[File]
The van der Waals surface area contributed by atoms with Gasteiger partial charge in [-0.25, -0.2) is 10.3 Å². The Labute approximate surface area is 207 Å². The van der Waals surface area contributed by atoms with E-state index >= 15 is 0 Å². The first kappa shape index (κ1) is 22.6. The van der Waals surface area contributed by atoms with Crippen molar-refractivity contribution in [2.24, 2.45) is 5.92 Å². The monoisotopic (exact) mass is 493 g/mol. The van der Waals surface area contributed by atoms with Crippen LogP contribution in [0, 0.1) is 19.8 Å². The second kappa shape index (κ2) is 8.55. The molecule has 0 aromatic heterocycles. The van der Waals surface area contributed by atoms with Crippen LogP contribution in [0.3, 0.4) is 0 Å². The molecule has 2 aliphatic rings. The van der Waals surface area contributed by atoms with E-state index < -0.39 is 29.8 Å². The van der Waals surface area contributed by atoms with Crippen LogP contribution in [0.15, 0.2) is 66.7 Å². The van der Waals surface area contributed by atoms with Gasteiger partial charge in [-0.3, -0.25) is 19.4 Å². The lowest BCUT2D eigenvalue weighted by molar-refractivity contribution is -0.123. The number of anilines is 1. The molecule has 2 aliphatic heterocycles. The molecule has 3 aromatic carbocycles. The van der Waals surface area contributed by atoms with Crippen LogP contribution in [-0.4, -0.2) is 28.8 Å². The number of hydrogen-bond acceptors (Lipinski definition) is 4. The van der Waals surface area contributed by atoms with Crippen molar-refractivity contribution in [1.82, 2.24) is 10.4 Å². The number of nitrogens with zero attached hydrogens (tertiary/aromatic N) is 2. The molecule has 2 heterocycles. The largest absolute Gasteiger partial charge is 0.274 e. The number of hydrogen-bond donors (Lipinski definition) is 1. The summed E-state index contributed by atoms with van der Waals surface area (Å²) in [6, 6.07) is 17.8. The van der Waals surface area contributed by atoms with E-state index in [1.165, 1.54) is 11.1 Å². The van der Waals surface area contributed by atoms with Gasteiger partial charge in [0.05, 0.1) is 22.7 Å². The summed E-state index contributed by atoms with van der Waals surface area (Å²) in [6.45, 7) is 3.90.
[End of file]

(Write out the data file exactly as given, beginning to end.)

The van der Waals surface area contributed by atoms with Gasteiger partial charge in [-0.25, -0.2) is 10.3 Å². The Labute approximate surface area is 207 Å². The van der Waals surface area contributed by atoms with E-state index >= 15 is 0 Å². The first kappa shape index (κ1) is 22.6. The van der Waals surface area contributed by atoms with Crippen molar-refractivity contribution in [2.24, 2.45) is 5.92 Å². The monoisotopic (exact) mass is 493 g/mol. The van der Waals surface area contributed by atoms with Crippen LogP contribution in [0, 0.1) is 19.8 Å². The second kappa shape index (κ2) is 8.55. The molecule has 0 aromatic heterocycles. The van der Waals surface area contributed by atoms with Crippen LogP contribution in [0.3, 0.4) is 0 Å². The molecule has 2 aliphatic rings. The van der Waals surface area contributed by atoms with E-state index < -0.39 is 29.8 Å². The van der Waals surface area contributed by atoms with Crippen LogP contribution in [0.15, 0.2) is 66.7 Å². The van der Waals surface area contributed by atoms with Gasteiger partial charge in [-0.3, -0.25) is 19.4 Å². The lowest BCUT2D eigenvalue weighted by molar-refractivity contribution is -0.123. The number of anilines is 1. The molecule has 2 aliphatic heterocycles. The molecule has 3 aromatic carbocycles. The van der Waals surface area contributed by atoms with Crippen LogP contribution in [-0.4, -0.2) is 28.8 Å². The number of hydrogen-bond acceptors (Lipinski definition) is 4. The van der Waals surface area contributed by atoms with Crippen molar-refractivity contribution in [1.82, 2.24) is 10.4 Å². The number of nitrogens with zero attached hydrogens (tertiary/aromatic N) is 2. The molecule has 2 heterocycles. The largest absolute Gasteiger partial charge is 0.274 e. The number of hydrogen-bond donors (Lipinski definition) is 1. The summed E-state index contributed by atoms with van der Waals surface area (Å²) in [6, 6.07) is 17.8. The van der Waals surface area contributed by atoms with E-state index in [1.165, 1.54) is 11.1 Å². The van der Waals surface area contributed by atoms with Gasteiger partial charge in [0.05, 0.1) is 22.7 Å². The summed E-state index contributed by atoms with van der Waals surface area (Å²) in [6.45, 7) is 3.90.